Let"ter, n. [OE. lettre, F.
lettre, OF. letre, fr. L. littera,
litera, a letter; pl., an epistle, a writing, literature, fr.
linere, litum, to besmear, to spread or rub over;
because one of the earliest modes of writing was by graving the
characters upon tablets smeared over or covered with wax. Pliny,
xiii. 11. See Liniment, and cf. Literal.]
1. A mark or character used as the
representative of a sound, or of an articulation of the human organs
of speech; a first element of written language.
And a superscription also was written over him in
letters of Greek, and Latin, and Hebrew. Luke
2. A written or printed communication; a
message expressed in intelligible characters on something adapted to
conveyance, as paper, parchment, etc.; an epistle.
The style of letters ought to be free, easy,
and natural. Walsh.
3. A writing; an inscription.
None could expound what this letter
4. Verbal expression; literal statement or
meaning; exact signification or requirement.
We must observe the letter of the law, without
doing violence to the reason of the law and the intention of the
lawgiver. Jer. Taylor.
I broke the letter of it to keep the
5. (Print.) A single type; type,
collectively; a style of type.
Under these buildings . . . was the king's printing
house, and that famous letter so much esteemed.
6. pl. Learning; erudition; as, a man
7. pl. A letter; an epistle.
Dead letter, Drop letter,
etc. See under Dead, Drop, etc. --
Letter book, a book in which copies of letters
are kept. -- Letter box, a box for the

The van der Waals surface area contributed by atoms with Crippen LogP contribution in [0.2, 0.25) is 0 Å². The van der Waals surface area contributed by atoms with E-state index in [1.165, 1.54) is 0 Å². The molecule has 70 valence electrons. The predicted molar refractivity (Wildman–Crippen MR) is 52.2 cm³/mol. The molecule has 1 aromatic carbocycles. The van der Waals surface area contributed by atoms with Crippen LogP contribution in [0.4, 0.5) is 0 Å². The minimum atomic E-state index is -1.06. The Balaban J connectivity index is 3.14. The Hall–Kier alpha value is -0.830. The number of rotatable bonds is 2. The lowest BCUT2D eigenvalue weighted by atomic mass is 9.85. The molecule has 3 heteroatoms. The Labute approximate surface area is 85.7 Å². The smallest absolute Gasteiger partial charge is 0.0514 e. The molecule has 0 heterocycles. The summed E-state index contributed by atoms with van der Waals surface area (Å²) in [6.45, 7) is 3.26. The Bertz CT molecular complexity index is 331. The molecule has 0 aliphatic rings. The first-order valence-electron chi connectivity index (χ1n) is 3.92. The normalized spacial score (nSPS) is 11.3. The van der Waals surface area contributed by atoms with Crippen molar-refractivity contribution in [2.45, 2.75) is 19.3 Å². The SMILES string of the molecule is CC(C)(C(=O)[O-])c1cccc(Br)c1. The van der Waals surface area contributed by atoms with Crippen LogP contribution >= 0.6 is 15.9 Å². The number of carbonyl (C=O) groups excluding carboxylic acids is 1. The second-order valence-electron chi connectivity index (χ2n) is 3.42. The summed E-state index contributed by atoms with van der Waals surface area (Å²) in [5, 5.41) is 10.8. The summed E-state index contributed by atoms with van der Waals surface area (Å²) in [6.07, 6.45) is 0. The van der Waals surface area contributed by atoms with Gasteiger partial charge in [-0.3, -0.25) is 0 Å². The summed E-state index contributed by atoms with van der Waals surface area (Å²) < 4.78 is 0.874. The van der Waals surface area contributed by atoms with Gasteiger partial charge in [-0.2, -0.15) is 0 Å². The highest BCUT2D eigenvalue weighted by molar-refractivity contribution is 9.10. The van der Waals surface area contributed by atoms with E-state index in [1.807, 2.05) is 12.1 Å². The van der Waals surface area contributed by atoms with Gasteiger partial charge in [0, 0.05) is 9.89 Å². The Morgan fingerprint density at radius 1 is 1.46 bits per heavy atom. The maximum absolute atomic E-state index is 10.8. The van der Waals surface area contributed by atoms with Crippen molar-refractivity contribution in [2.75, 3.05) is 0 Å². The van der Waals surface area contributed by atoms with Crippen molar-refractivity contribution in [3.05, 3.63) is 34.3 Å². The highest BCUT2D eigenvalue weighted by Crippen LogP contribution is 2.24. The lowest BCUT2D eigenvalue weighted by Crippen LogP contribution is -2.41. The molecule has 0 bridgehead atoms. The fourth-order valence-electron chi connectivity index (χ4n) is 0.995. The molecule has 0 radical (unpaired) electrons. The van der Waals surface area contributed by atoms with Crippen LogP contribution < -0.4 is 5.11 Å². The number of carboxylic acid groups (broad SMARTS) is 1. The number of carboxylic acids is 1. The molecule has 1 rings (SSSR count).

reception of letters to be mailed or delivered. --
Letter carrier, a person who carries letters; a
postman; specif., an officer of the post office who carries letters
to the persons to whom they are addressed, and collects letters to be
mailed. -- Letter cutter, one who engraves
letters or letter punches. -- Letter lock,
a lock that can not be opened when fastened, unless certain
movable lettered rings or disks forming a part of it are in such a
position (indicated by a particular combination of the letters) as to
permit the bolt to be withdrawn.
A strange lock that opens with AMEN.
Beau. & Fl.
-- Letter paper, paper for writing letters
on; especially, a size of paper intermediate between note paper and
foolscap. See Paper. -- Letter punch,
a steel punch with a letter engraved on the end, used in making
the matrices for type. -- Letters of
administration (Law), the instrument by which an
administrator or administratrix is authorized to administer the goods
and estate of a deceased person. -- Letter of
attorney, Letter of credit, etc. See
under Attorney, Credit, etc. -- Letter of
license, a paper by which creditors extend a debtor's
time for paying his debts. -- Letters close or
clause (Eng. Law.), letters or writs directed to
particular persons for particular purposes, and hence closed
or sealed on the outside; -- distinguished from letters
patent. Burrill. -- Letters of
orders (Eccl.), a document duly signed and
sealed, by which a bishop makes it known that he has regularly
ordained a certain person as priest, deacon, etc. --
Letters patent, overt, or
open (Eng. Law), a writing executed and
sealed, by which power and authority are granted to a person to do
some act, or enjoy some right; as, letters patent under the
seal of England. -- Letter-sheet envelope,
a stamped sheet of letter paper issued by the government,
prepared to be folded and sealed for transmission by mail without an
envelope. -- Letters testamentary
(Law), an instrument granted by the proper officer to an
executor after probate of a will, authorizing him to act as
executor. -- Letter writer.
(a) One who writes letters.
(b) A machine for copying letters.
(c) A book giving directions and forms for the
writing of letters.